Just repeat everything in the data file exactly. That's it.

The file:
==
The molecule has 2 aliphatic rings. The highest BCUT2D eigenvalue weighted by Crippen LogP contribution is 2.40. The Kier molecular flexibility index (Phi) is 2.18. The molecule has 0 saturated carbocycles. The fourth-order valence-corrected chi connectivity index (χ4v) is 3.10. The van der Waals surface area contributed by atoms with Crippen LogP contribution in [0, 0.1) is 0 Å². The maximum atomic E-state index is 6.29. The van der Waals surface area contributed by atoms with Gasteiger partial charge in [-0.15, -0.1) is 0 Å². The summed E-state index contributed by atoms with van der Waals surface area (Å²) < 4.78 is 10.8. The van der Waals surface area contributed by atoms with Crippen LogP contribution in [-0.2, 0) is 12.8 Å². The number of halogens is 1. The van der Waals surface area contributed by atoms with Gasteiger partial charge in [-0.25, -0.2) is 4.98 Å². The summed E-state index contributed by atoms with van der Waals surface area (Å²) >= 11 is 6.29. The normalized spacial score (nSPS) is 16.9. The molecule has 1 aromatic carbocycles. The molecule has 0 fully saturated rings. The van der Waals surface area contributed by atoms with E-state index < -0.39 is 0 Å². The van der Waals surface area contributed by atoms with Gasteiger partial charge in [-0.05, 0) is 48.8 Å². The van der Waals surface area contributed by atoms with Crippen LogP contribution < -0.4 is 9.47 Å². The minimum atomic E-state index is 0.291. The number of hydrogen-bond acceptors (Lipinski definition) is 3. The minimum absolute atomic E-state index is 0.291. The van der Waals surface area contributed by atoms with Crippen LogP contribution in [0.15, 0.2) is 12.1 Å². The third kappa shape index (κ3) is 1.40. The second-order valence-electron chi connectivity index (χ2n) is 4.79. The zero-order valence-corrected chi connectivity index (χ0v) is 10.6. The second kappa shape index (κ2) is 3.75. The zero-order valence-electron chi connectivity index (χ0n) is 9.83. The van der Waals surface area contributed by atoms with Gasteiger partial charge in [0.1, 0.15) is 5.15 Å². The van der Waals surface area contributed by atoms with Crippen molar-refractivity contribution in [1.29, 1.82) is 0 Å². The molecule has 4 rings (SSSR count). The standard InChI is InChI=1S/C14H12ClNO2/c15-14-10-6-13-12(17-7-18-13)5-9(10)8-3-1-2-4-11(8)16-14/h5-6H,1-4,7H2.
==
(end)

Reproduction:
The molecule has 2 aliphatic rings. The highest BCUT2D eigenvalue weighted by Crippen LogP contribution is 2.40. The Kier molecular flexibility index (Phi) is 2.18. The molecule has 0 saturated carbocycles. The fourth-order valence-corrected chi connectivity index (χ4v) is 3.10. The van der Waals surface area contributed by atoms with Crippen LogP contribution in [0, 0.1) is 0 Å². The maximum atomic E-state index is 6.29. The van der Waals surface area contributed by atoms with Gasteiger partial charge in [-0.15, -0.1) is 0 Å². The summed E-state index contributed by atoms with van der Waals surface area (Å²) < 4.78 is 10.8. The van der Waals surface area contributed by atoms with Crippen LogP contribution in [-0.2, 0) is 12.8 Å². The number of halogens is 1. The van der Waals surface area contributed by atoms with Gasteiger partial charge in [-0.25, -0.2) is 4.98 Å². The summed E-state index contributed by atoms with van der Waals surface area (Å²) >= 11 is 6.29. The normalized spacial score (nSPS) is 16.9. The molecule has 1 aromatic carbocycles. The molecule has 0 fully saturated rings. The van der Waals surface area contributed by atoms with E-state index < -0.39 is 0 Å². The van der Waals surface area contributed by atoms with Gasteiger partial charge in [-0.05, 0) is 48.8 Å². The van der Waals surface area contributed by atoms with Crippen LogP contribution < -0.4 is 9.47 Å². The minimum atomic E-state index is 0.291. The number of hydrogen-bond acceptors (Lipinski definition) is 3. The minimum absolute atomic E-state index is 0.291. The van der Waals surface area contributed by atoms with Crippen LogP contribution in [0.15, 0.2) is 12.1 Å². The third kappa shape index (κ3) is 1.40. The second-order valence-electron chi connectivity index (χ2n) is 4.79. The zero-order valence-corrected chi connectivity index (χ0v) is 10.6. The second kappa shape index (κ2) is 3.75. The zero-order valence-electron chi connectivity index (χ0n) is 9.83. The van der Waals surface area contributed by atoms with Gasteiger partial charge in [0.1, 0.15) is 5.15 Å². The van der Waals surface area contributed by atoms with Crippen molar-refractivity contribution in [1.29, 1.82) is 0 Å². The molecule has 4 rings (SSSR count). The standard InChI is InChI=1S/C14H12ClNO2/c15-14-10-6-13-12(17-7-18-13)5-9(10)8-3-1-2-4-11(8)16-14/h5-6H,1-4,7H2.